Shin Splints Massage
Read More >
Shin splints are exercise-induced pain found either along the front of the shin bone or on the inner side. This is a progressive inflammatory condition. When it is at the front of the tibia, it is classified as Anterior Tibial Stress Syndrome (ATSS), while pain on the inner side is classified as Medial Tibial Stress Syndrome (MTSS). ATTS can primarily affect the Anterior Tibial tendon and muscle, while MTSS primarily affects the Posterior Tibial Tendon and Soleus muscle. It is most commonly a result of high-impact activity, and as a result, it is very common for runners to experience. In more advanced cases, it can also be painful to walk.
As the symptoms progress, they can cause increased pressure in the compartment of these muscles. A build-up of this intra-articular pressure can lead to chronic Exertional Compartment syndrome. In these instances, it is not unusual to get pain at rest and with activity. In severe Shin Splints, the tibial bone can also be affected. The outer surface of all bones is called the Periosteum. Progressive irritation of the periosteum can lead to a stress fracture of the tibia. In this article, we will explore the different treatment options that a Physical Therapist may recommend. We recommend seeing a Sports Medicine professional before trying our recommended home treatment options.
When you walk or run, the force that comes up from the ground gets absorbed by the bones, tendons, and joints. Reducing the volume of walking or running you do can give the tendons and bones a chance to recover and settle down. This may involve shorter, frequent walks rather than long walks. Spacing the days that you run, decreasing your run speed, or altering the speed of your runs.
Where force goes through the tibia bone can be influenced by your running style. Alternating from a heel striker to and forefoot runner or vice versa can alter the direction of force and reduce pain levels. Increasing your step count to more than 171 steps per minute can reduce the force going through the tibia.
Activity causes an inflammatory spike, heightening the pain you experience from Shin splints. Applying ice to the painful area can have an analgesic effect and help reduce inflammation. Remember to keep the ice moving, so you don’t get an ice burn.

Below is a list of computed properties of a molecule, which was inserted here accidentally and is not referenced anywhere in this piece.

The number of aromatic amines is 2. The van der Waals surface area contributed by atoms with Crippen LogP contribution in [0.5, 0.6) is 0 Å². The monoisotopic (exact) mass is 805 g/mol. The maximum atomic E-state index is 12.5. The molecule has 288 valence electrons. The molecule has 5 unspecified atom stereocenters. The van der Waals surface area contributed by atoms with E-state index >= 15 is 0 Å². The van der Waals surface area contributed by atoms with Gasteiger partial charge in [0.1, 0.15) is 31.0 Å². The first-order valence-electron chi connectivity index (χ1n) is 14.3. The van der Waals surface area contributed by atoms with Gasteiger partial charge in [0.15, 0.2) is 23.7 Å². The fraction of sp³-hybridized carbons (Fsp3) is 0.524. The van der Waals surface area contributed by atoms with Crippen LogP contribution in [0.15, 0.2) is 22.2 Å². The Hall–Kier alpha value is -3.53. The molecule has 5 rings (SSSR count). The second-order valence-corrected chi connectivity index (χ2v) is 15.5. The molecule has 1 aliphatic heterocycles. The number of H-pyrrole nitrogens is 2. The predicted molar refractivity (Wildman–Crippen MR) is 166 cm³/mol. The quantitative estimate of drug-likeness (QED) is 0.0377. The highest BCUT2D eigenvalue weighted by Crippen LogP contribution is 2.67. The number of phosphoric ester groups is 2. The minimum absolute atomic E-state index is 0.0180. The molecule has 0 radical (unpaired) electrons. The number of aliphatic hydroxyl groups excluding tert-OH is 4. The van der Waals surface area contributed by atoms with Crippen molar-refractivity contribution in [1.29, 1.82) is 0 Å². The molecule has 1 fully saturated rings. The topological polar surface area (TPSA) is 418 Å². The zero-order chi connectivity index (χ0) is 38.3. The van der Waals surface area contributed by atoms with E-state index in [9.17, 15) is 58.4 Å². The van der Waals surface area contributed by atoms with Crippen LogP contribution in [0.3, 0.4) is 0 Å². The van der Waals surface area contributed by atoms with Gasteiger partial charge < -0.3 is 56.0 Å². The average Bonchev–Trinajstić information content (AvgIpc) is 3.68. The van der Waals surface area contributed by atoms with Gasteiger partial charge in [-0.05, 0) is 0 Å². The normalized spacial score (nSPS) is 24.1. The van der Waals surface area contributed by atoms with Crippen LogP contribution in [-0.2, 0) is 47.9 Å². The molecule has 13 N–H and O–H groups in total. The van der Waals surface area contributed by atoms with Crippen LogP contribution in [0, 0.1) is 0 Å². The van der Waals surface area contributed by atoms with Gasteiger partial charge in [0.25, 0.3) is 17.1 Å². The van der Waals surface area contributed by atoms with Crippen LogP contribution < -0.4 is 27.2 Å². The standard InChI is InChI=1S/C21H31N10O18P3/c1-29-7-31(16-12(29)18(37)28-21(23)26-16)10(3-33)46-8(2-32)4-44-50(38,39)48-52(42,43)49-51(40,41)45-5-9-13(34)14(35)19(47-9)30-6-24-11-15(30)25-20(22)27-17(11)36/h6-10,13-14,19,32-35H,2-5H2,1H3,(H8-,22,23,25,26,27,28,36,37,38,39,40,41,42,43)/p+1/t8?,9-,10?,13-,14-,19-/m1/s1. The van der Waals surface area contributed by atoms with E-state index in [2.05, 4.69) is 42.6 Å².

Over-the-counter anti-inflammatories such as Ibuprofen can help to reduce pain levels and settle down the affected site.
There is some evidence that poor control of pronation moment arms can be a risk factor for causing shin splints. A custom-made orthotic insole can alter where the force goes through your shin and ease your pain. In some instances, this can resolve the condition completely, but it is usually recommended to carry out strengthening exercises alongside these.
A Physical Therapist can guide you on stretching and strengthening exercises to help with your shin splints. Tightness and weakness of the foot and the entire leg can contribute as the leading cause of shin splints, so expert guidance from a medical professional can make a significant difference.
Reducing the impact of activity through cross-training keeps you active and allows your shin splints time to recover. Non-impact activities such as cycling, rowing, swimming, or ski-erg are perfect cross-training activities to keep you fit while you recover.
A condition that can develop as a result of shin splints is chronic exertional compartment syndrome. This is a build of pressure within the compartment of some of the muscles that run alongside the shin bone. In severe cases, a fasciotomy may be required to release the pressure in the area surgically.
There are numerous treatment methods for shin splints. Often a combination of treatment methods is required, then one effective form of treatment. Before beginning any of the treatments described in this article, you should seek a diagnosis from a medical professional such as a Physical Therapist.